Teacher Talking Time: Vastly too much of this from certain trainees. This is absolutely normal! Many people seem to equate talking with teaching. However, I consider teaching to be more about asking questions and getting people to work things out for themselves. A greater variety of student-focused activities will quickly remedy this.

Boardwork: Try to plan board layout before the lesson: clear writing, organised and not falling off the wall with the weight of the words all over it.

Checking Understanding: "Does everyone understand?" is not a CCQ (Concept Checking Question)! Nor is "Do you know what 'syrup' is? - Good." Ask yes and no questions such as 'Is syrup a liquid?' 'Is syrup a solid?' 'Can we eat syrup?' 'Can we swim in syrup?', where some of the questions demand the answer 'No' to prove that students are getting it, and not just saying 'Yes' to keep you happy.

Pronunciation: Don't forget to correct dodgy pronunciation during the Practice phase. That's what this phase is for before leading into the freer Production phase.

Questions: What is teaching about? Is it fundamentally about asking questions and making  people think for themselves? What do you think?

Student Spelling: There should be a moment when written exercises are checked somehow (even by the students self-checking with a text) to avoid things like 'straigt on' and 'nexto' installing themselves in the students' notebooks. Wandering around and indicating mistakes over their shoulders can be effective and not too disruptive or teacher-focused.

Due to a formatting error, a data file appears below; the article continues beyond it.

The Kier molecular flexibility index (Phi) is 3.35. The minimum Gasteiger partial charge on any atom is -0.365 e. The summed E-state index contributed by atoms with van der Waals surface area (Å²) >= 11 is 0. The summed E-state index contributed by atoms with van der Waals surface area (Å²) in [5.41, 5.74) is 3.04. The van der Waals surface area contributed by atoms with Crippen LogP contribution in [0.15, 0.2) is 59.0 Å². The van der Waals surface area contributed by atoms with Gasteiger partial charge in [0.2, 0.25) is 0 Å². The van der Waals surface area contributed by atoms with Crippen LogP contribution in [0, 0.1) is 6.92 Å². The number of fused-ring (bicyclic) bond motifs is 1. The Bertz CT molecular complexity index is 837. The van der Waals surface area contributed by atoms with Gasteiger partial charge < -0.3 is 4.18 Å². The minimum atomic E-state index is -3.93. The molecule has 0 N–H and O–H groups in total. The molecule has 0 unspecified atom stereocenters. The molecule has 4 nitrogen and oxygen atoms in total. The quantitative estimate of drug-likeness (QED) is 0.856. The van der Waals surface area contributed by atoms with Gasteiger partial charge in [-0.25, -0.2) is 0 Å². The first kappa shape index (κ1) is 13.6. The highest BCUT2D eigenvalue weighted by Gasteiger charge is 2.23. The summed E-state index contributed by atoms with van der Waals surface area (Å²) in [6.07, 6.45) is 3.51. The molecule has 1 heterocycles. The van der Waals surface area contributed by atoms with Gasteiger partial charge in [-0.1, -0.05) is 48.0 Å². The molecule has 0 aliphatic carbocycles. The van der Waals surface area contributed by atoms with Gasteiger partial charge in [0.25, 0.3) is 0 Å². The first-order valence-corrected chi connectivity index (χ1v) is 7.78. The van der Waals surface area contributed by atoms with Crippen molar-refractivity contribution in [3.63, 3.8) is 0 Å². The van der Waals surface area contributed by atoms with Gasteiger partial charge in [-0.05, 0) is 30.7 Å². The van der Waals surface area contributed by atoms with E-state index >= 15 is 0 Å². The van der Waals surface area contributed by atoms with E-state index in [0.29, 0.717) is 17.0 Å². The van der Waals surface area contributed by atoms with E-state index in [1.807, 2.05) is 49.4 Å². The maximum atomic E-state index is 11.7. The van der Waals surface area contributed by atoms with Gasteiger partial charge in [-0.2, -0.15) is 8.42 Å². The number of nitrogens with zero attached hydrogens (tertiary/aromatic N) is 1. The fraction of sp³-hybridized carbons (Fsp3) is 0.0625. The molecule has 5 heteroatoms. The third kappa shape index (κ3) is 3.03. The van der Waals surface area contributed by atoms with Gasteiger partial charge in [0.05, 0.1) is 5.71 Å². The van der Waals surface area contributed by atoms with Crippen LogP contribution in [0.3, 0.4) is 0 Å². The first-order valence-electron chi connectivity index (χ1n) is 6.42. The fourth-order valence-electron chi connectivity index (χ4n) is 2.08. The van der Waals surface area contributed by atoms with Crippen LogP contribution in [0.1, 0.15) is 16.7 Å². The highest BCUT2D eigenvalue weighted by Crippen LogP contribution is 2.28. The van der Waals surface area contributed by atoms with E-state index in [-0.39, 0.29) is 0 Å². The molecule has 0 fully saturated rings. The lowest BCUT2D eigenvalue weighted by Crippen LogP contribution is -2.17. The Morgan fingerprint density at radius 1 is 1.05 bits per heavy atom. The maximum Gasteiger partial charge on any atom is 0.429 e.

Rapport: "You!" complete with stabbing finger indicating the next student to contribute is a bit aggressive. If you have forgotten the name then substitute it with 'Yes?', a smile and a friendly open-hand, palm up gesture.

Drilling: "Let me see. -One two three..." The aim was to get the students to repeat 'Let me see.' Personally, I would have make the 'Let me see' function almost as the 'One two three' and throw it over to them with a suitably dramatic open arm gesture towards the students just after the word 'see', and an appropriately expectant look, oh, and shut up too! By that I mean that as soon as you can, try to turn your volume down and the students' volume will increase to fill the silence. Many consider it rude to speak while the teacher is speaking and the tendency for panicky teachers is to fill the silence of the non-repeating students with more teacher talk - not the greatest drill in the world!

That's it for now - an A4's-worth of quick notes from a very respectable first attempt to stand up and teach from this months batch of trainees. Of course there are millions of things that could have been pointed out but I hope that this little list is of some use to you. Let me know what you think!

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© 2010 Sab Will / Hotch Potch EnglishWill Power English : New Teachers? Read This!
Sab Will is Course Director at TEFL Paris, a TEFL Certificate Teacher Training Centre validated by IATQUO